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Liqhobong development history

Liqhobong discovered

First large scale evaluation programme undertaken on the Main Pipe

Production commenced at Satellite Pipe in 2005

Definitive Feasibility Study for development of Main Pipe commenced in 2007

Production suspended at Satellite Pipe in 2008

Acquired by Firestone Diamonds in 2010

Production restarted by Firestone Diamonds

Definitive Feasibility Study on Main Pipe completed in August 2012

H1 2014
Raised project financing package for US$140 million and project debt facility of US$82.4 million

April 2015
US$15 million standby Absa Debt facility in place

Target production of 1 million carats per annum by Q4 2016



Key Facts

Location: The Kingdom of Lesotho

Acquired: September 2010

Ownership: Firestone Diamonds 75 per cent interest, 25 per cent interest held by the Government of the Kingdom of Lesotho

Status: Construction in progress. Initial production expected during Q4 2016.

  • Liqhobong is a robust project with over 11 million carats in reserve. The total open pit resource contains over 17 million carats down to 393 metres;
  • New plant designed at 500 tonnes per hour (twin stream 250 tonne) to yield 1 million carats per annum over 15 years life of mine; and
  • Project fully funded subject to remaining conditions precedent.

Project description

The Liqhobong Diamond Mine (‘Liqhobong’ or the ‘Project’) in Lesotho is Firestone’s principal asset, and was acquired as a result of the acquisition of Kopane Diamond Developments plc in September 2010. Liqhobong is located at the head of the Liqhobong Valley in the Maluti Mountains of northern Lesotho and is operated by Liqhobong Mining Development Company (Proprietary) Limited (‘LMDC’), which is 75% owned by Firestone Diamonds and 25% owned by the Government of Lesotho.

Trial production commenced at Liqhobong following the commissioning of the pilot plant, from July 2011 until October 2013, which produced in excess of 325,000 carats. Through the operation of the pilot plant, the Company was able to confirm the quality, grade and size of stones present at Liqhobong, as well as understand the characteristics of the ore body.

The Company completed the definitive feasibility study (“DFS”) for Liqhobong in October 2012 which set out the basis for an open pit mine with a 15 year life and a Main Treatment Plant (‘MTP’) capable of an annual production of 3.6 million tonnes yielding in 1 million carats.

On October 2016, Firestone published an updated life of mine plan (“Mine Plan”) and a Diamond Resource and Reserve update for the Project. The updated numbers were as a result of construction activities being 49% complete and a series of extensive work streams to further de-risk the project over the course of the last 12 months.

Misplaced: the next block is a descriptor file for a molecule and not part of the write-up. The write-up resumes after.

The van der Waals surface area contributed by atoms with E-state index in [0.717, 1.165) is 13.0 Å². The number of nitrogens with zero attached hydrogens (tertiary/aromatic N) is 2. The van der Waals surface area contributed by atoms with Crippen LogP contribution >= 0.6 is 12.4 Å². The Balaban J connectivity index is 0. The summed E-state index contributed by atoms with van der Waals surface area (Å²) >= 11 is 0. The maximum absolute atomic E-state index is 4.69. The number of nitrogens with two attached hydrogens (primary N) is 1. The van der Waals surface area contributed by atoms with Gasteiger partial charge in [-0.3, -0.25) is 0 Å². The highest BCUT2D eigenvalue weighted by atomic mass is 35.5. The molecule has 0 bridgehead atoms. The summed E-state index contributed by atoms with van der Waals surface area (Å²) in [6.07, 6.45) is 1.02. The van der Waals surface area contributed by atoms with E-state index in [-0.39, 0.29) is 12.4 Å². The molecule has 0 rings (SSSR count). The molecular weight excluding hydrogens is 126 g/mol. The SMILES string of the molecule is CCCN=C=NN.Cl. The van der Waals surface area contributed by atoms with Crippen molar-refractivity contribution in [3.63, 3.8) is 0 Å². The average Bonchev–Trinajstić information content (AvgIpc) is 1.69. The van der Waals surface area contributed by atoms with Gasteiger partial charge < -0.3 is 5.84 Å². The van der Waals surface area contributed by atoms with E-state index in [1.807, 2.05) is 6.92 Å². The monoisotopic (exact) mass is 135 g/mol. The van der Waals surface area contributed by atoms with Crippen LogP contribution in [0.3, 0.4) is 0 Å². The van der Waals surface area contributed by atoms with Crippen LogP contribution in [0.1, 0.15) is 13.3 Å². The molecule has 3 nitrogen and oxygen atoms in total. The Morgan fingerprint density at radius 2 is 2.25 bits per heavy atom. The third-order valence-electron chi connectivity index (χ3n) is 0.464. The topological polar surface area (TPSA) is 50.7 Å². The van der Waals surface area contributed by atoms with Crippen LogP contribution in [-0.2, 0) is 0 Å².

The definitive feasibility study announced in November 2013 (“2013 DFS”), indicated a base case post-tax, pre-financing NPV at an 8% discount rate of US$379 million and an IRR of 30%, with an upside potential post-tax, pre-financing NPV at an 8% discount rate of US$728 million and an IRR of 45%. The revised economics in October 2015 presented a higher base case post financing NPV at an 8% discount rate of US$389 million and an improved IRR of 42%. The Project has broadly similar economic returns when compared to the 2013 DFS, but with a significantly de-risked operational start up and delivery. The upside pricing option previously run at US$156 per carat has not been updated to 2015 estimates as the Company remains conservative in its view on diamond pricing, when taking the current market conditions into account. However, the Company remains confident that the long-term supply and demand fundamentals for the diamond industry remain robust.

The new Diamond Resource reflects a number of changes, which include a new geological model with reduced volumes at depth due to the pipe tapering, the removal of the boart carats, as the Company is focusing on gem diamonds, an increase in the BCO to 1.25mm from 1mm, to align to the new treatment plant’s BCO which was determined as being optimal during the 2013 DFS, and depletions as a result of the pilot plant production which was closed in 2013. These changes have had the effect of reducing the overall Diamond Resource grade from 33 to 28 carats per hundred tonnes (“cpht”) and the total Diamond Resource carats from 29.7 to 23 million carats (“mct”). As a result the undiluted Mine Plan grade has reduced from 32 cpht to 27 cpht, thereby resulting in a 17% reduction in the overall carats recovered over the Mine Plan, which is partially offset by an increase in the diamond price as described below. When combined with the reduced waste stripping associated with the new split shell mine design, the favourable Rand:US Dollar exchange rate and the changes to the modelled cash flow, the overall Rand revenue per tonne for the Mine Plan has improved.